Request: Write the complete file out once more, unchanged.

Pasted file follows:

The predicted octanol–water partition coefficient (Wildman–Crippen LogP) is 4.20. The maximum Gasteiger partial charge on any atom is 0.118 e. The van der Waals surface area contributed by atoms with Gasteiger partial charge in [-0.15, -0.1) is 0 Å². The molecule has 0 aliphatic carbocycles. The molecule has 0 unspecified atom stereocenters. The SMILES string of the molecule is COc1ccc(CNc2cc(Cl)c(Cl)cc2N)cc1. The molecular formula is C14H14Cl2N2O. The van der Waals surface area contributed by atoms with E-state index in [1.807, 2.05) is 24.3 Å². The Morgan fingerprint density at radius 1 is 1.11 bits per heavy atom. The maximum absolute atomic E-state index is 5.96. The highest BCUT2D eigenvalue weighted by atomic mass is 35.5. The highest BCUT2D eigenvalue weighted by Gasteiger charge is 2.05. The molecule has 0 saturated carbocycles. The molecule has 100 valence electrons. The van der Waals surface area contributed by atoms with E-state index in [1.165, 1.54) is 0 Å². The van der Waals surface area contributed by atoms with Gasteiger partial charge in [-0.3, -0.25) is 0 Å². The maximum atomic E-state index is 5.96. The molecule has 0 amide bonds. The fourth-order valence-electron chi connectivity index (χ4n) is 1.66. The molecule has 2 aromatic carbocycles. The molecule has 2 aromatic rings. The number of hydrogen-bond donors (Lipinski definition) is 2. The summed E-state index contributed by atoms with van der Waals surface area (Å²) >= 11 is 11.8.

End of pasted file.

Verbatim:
The predicted octanol–water partition coefficient (Wildman–Crippen LogP) is 4.20. The maximum Gasteiger partial charge on any atom is 0.118 e. The van der Waals surface area contributed by atoms with Gasteiger partial charge in [-0.15, -0.1) is 0 Å². The molecule has 0 aliphatic carbocycles. The molecule has 0 unspecified atom stereocenters. The SMILES string of the molecule is COc1ccc(CNc2cc(Cl)c(Cl)cc2N)cc1. The molecular formula is C14H14Cl2N2O. The van der Waals surface area contributed by atoms with E-state index in [1.807, 2.05) is 24.3 Å². The Morgan fingerprint density at radius 1 is 1.11 bits per heavy atom. The maximum absolute atomic E-state index is 5.96. The highest BCUT2D eigenvalue weighted by atomic mass is 35.5. The highest BCUT2D eigenvalue weighted by Gasteiger charge is 2.05. The molecule has 0 saturated carbocycles. The molecule has 100 valence electrons. The van der Waals surface area contributed by atoms with E-state index in [1.165, 1.54) is 0 Å². The van der Waals surface area contributed by atoms with Gasteiger partial charge in [-0.3, -0.25) is 0 Å². The maximum atomic E-state index is 5.96. The molecule has 0 amide bonds. The fourth-order valence-electron chi connectivity index (χ4n) is 1.66. The molecule has 2 aromatic carbocycles. The molecule has 2 aromatic rings. The number of hydrogen-bond donors (Lipinski definition) is 2. The summed E-state index contributed by atoms with van der Waals surface area (Å²) >= 11 is 11.8.